Kelly’s boyfriend showed up quickly, but Lisa got Jack’s answering machine. He later claimed that he’d turned his phone ringer off to get some sleep after working the police midnight shift. He showed up at the crime scene a couple hours later after he’d “just woken up.”

Author Skip Hollandsworth recounted an irony in his 1992 article in Texas Monthly:

The chairman of the bank, who had arrived to survey the remnants of the robbery, asked Lisa to describe the robber. With Jack at her side, Lisa said that the robber was about five feet eight inches tall — to illustrate, she put her hand on top of Jack’s head — and that he weighed about 170 pounds. Then Lisa giggled, stared at Jack, and said, “Oh my God, Jack, just like you.”

Either Lisa Silvas was an ingenuous patsy — or she had ice in her veins.

In the FBI investigation that followed, a number of factors led agents to suspect an inside job:

  • The robber seemed to be familiar with the teller routines, the interior layout of the branch, and the locations of alarms. 
  • He seemed to know which vault held stacks of paper cash and which held only coins. He seemed to know that this branch did not have security cameras, nor did they use exploding dye packs to mark stolen money. 
  • The robber pointed his gun and yelled at Kelly, but not at Lisa. He used police-style plastic zip cuffs to restrain Kelly, but not Lisa. 
  • Lisa had a bank-issued parking card, which someone used to access a nearby garage 30 minutes before the robbery – even though Lisa’s car was parked around the corner in a surface lot.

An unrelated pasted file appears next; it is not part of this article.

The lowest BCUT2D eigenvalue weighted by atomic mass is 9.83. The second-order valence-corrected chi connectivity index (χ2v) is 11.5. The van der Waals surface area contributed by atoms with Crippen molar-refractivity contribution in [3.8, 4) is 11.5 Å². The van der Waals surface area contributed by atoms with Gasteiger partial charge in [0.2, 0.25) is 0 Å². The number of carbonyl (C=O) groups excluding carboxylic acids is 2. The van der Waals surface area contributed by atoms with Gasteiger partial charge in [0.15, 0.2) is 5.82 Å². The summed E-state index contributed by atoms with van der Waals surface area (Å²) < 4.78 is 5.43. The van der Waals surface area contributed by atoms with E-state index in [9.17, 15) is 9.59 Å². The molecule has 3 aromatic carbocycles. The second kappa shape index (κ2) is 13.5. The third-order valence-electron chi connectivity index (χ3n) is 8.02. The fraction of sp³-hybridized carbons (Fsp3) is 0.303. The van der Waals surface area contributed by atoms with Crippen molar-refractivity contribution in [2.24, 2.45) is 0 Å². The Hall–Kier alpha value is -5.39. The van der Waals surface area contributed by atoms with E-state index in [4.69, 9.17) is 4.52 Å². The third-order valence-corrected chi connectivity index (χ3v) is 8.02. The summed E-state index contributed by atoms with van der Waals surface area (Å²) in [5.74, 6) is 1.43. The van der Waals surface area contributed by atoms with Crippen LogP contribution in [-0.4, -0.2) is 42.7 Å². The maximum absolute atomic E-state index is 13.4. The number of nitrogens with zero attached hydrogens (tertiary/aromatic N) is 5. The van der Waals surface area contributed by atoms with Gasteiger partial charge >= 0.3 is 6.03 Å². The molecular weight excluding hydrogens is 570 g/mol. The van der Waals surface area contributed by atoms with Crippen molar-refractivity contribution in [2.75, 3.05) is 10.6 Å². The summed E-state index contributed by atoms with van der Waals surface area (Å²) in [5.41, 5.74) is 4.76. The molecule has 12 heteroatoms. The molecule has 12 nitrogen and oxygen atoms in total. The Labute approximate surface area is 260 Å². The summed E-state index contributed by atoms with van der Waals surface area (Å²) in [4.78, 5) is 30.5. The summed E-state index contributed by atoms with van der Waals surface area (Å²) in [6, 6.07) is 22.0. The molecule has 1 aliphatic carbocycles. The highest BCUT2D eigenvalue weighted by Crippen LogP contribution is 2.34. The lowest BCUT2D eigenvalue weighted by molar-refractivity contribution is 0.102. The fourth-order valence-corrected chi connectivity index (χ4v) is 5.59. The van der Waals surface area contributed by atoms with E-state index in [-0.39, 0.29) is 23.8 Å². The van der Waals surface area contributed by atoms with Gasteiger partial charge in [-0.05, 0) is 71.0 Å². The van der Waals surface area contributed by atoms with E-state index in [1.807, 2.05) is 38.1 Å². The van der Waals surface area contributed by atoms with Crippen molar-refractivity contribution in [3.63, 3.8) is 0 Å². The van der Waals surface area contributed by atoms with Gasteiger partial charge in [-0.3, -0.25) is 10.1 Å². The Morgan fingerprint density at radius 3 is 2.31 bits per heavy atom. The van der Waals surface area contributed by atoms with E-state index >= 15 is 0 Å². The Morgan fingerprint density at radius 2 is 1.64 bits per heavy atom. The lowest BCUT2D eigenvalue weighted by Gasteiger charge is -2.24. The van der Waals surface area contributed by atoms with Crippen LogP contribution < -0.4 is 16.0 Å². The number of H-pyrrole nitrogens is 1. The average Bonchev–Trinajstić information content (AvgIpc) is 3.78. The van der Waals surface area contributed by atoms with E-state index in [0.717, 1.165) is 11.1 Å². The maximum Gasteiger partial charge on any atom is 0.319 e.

Two more facts raised suspicion: Jack had proposed to Lisa in front of The Alamo in downtown San Antonio four months prior to the bank robbery, but they got a hasty courthouse wedding just nine days before the branch was hit. While Jack claimed they wed quickly so Lisa could get on his police department health insurance, investigators believe they wanted to be officially married to establish “spousal immunity” guarding against having to testify against each other if things went sideways.

And last, a few weeks after the robbery, Jack and Lisa told friends they were going to Florida for a few days, just to get away from the pressure of the FBI’s questioning. Where they actually went – without telling anyone – was Grand Cayman Island, known for its bank secrecy laws and numbered, anonymous accounts.

Despite their suspicions, the FBI and San Antonio police had no hard evidence that Lisa and Jack had conspired to rob the Texas Commerce Bank branch. A break in their investigation came after detectives visited Jack’s mother and step-father Bill at their farm in Pipe Creek, about 25 miles northwest of San Antonio.

Several days after the police questioning, Bill was walking his property. He came on a spot of disturbed soil, so he grabbed a shovel and started digging. About a foot below ground, he turned up a blue canvas bag full of money. He called the authorities.